The Right to Hope

Dear Family Members,

I often hear you say that “There is no hope. It will always be this way.” While I completely understand why the complex situation, a series of setbacks or years of unsuccessful treatment coupled with pessimistic mental health professionals can lead you to feel this way, this statement is patently false and, even worse, it risks becoming a self-fulfilling prophecy. So while I get why you feel this way, I fervently advise you to shake it off!

The one thing that is undeniably true about life is change. As time passes, both your loved one and yourself will grow and change, quite possibly, for the better. I have personally witnessed numerous cases where a seemingly impossible situation took a turn for the better. Both the passage of time and lived experience affect the progress of the disorder. And a positive, supportive attitude especially among family members, and, ultimately, among those with BPD, has a tremendous impact on remission and recovery.

As Peter Berger, a seminal twentieth-century sociologist wrote, “It is through hope that people overcome the difficulties of any given here and now. And it is through hope that people find meaning in the face of extreme suffering.” (Peter Berger cited in Jonathan Sacks, Future Tense: A Vision for Jews and Judaism in the Global Culture [London: Hodder & Stoughton, 2011], 231–252.). So whether you feel hopeful or not, it would be wise to embody and radiate a sober mixture of hope and realism because that will help you and your loved one overcome your difficulties!

Of course, this is very hard to do, but perhaps it will motivate you to remember that the more you know and learn about the disorder and practice effective interactions, the more your relationship with your loved one will improve over time and the greater the chance that your loved one will successfully implement new attitudes and skills.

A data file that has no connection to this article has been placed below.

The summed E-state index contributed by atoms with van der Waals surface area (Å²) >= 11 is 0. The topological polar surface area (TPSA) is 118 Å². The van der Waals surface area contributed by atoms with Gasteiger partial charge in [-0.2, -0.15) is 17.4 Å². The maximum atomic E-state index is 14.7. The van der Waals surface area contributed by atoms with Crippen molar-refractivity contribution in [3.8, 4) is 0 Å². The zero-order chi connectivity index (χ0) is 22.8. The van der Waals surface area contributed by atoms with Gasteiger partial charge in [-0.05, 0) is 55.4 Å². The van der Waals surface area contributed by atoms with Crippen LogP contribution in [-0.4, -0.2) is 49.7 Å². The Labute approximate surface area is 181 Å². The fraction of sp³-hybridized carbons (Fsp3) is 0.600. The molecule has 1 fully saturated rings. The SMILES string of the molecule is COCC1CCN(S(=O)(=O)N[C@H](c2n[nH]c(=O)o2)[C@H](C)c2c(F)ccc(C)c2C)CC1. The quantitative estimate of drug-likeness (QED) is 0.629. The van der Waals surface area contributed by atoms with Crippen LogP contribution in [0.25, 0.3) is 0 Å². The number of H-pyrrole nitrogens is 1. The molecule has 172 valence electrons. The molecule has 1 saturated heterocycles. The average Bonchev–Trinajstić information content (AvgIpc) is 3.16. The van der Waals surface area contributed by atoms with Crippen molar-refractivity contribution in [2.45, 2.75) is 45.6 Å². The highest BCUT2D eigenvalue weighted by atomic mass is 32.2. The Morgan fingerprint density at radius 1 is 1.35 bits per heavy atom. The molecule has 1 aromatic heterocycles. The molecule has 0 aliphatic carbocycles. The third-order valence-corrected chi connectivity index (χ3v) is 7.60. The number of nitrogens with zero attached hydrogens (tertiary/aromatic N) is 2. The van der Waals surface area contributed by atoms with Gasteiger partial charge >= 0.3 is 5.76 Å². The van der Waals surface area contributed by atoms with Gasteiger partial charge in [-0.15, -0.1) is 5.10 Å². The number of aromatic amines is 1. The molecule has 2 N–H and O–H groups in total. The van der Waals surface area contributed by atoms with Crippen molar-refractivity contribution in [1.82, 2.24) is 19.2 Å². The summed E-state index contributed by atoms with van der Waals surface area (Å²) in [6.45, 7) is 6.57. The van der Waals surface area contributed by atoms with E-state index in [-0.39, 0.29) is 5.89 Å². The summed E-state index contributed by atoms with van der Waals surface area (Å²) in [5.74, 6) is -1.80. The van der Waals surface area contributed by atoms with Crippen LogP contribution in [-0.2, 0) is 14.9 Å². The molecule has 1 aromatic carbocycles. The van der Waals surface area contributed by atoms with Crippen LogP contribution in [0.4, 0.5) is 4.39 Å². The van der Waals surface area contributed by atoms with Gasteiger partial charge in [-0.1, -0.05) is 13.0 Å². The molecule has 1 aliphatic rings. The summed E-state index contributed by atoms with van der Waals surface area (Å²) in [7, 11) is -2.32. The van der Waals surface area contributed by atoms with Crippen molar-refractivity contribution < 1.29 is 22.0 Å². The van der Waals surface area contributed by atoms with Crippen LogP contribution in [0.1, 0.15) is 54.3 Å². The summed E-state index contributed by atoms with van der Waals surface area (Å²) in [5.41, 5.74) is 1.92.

Over the last twenty-thirty years, there have been two major developments that inspire great hope. Thirty years ago there was no evidence-based treatment for Borderline Personality Disorder, now there are several approaches (DBT, Metallization, Schematherapy, Good Psychiatric Management, and Transference-Focused Psychotherapy). Thirty years ago neither BPD nor its connection to complex post-trauma was well understood. Massive advances have been made in these regards so that even non-specialists have a better chance of addressing BPD, or at least referring those with BPD to the appropriate clinicians.

On a personal level, living alongside the disorder, you may feel that the future looks bleak, but, I urge you to remember that the situation is far from hopeless. Rabbi Lord Jonathan Sacks, ob”m, distinguished between hope and optimism: “Optimism is the [cock-eyed] belief that things will get better. Hope is the faith that, together, we can make things better. Optimism is a passive virtue, hope an active one. It takes no courage to be an optimist, but it takes a great deal of courage to have hope.” (Jonathan Sacks, The Dignity of Difference, Chapter 11, p. 177)

In this column, I will argue that hope—the faith that we can make things better—is both a reasonable and necessary position to adopt for BPD family members. We should not, nor need we, wallow in despair. There are more reasons to be hopeful than you may be aware of, and it is more important to feel and act hopefully than you may realize both for yourself and for your loved one!

On this note, please start on your journey of hope, by reading the following article on the Israeli National Educational Alliance for Borderline Personality Disorder’s website.

With Hope, Skills, Empathy, and Support,

Meshulam Gotlieb, Co-Founder and Executive Director NEABPD, Israel

P.S. You are also invited to peruse the articles and videos on our website, sign up for our free newsletter and live Zoom lectures, a free peer-to-peer counseling session, and/or our flagship Family Connections program. We look forward to meeting you and sharing hope, skills, empathy, and support!